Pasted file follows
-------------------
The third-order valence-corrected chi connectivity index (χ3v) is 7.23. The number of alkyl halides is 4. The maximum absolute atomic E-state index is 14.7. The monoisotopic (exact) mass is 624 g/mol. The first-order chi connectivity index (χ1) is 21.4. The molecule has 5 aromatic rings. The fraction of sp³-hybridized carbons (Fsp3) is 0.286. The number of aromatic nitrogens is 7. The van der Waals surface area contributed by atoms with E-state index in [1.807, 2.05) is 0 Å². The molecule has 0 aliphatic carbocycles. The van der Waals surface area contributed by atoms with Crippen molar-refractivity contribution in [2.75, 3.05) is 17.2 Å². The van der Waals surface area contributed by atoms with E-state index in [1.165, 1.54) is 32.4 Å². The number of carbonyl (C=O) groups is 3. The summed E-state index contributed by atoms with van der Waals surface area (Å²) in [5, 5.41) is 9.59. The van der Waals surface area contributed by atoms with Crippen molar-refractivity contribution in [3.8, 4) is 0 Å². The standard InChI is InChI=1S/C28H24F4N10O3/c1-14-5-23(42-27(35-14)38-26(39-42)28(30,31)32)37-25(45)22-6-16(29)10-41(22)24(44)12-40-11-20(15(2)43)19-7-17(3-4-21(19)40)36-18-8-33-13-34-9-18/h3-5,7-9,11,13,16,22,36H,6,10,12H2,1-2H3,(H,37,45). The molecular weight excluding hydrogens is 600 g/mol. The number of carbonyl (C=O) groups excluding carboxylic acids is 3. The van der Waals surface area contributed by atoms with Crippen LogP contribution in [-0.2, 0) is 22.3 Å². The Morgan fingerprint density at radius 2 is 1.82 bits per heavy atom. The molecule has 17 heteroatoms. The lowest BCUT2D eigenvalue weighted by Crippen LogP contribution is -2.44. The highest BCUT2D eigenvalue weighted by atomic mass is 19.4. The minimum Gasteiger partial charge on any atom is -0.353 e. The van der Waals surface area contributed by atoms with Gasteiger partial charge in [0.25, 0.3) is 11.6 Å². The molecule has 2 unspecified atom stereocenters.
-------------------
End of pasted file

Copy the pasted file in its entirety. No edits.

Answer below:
The third-order valence-corrected chi connectivity index (χ3v) is 7.23. The number of alkyl halides is 4. The maximum absolute atomic E-state index is 14.7. The monoisotopic (exact) mass is 624 g/mol. The first-order chi connectivity index (χ1) is 21.4. The molecule has 5 aromatic rings. The fraction of sp³-hybridized carbons (Fsp3) is 0.286. The number of aromatic nitrogens is 7. The van der Waals surface area contributed by atoms with E-state index in [1.807, 2.05) is 0 Å². The molecule has 0 aliphatic carbocycles. The van der Waals surface area contributed by atoms with Crippen molar-refractivity contribution in [2.75, 3.05) is 17.2 Å². The van der Waals surface area contributed by atoms with E-state index in [1.165, 1.54) is 32.4 Å². The number of carbonyl (C=O) groups is 3. The summed E-state index contributed by atoms with van der Waals surface area (Å²) in [5, 5.41) is 9.59. The van der Waals surface area contributed by atoms with Crippen molar-refractivity contribution in [3.8, 4) is 0 Å². The standard InChI is InChI=1S/C28H24F4N10O3/c1-14-5-23(42-27(35-14)38-26(39-42)28(30,31)32)37-25(45)22-6-16(29)10-41(22)24(44)12-40-11-20(15(2)43)19-7-17(3-4-21(19)40)36-18-8-33-13-34-9-18/h3-5,7-9,11,13,16,22,36H,6,10,12H2,1-2H3,(H,37,45). The molecular weight excluding hydrogens is 600 g/mol. The number of carbonyl (C=O) groups excluding carboxylic acids is 3. The van der Waals surface area contributed by atoms with Crippen LogP contribution in [-0.2, 0) is 22.3 Å². The Morgan fingerprint density at radius 2 is 1.82 bits per heavy atom. The molecule has 17 heteroatoms. The lowest BCUT2D eigenvalue weighted by Crippen LogP contribution is -2.44. The highest BCUT2D eigenvalue weighted by atomic mass is 19.4. The minimum Gasteiger partial charge on any atom is -0.353 e. The van der Waals surface area contributed by atoms with Gasteiger partial charge in [0.25, 0.3) is 11.6 Å². The molecule has 2 unspecified atom stereocenters.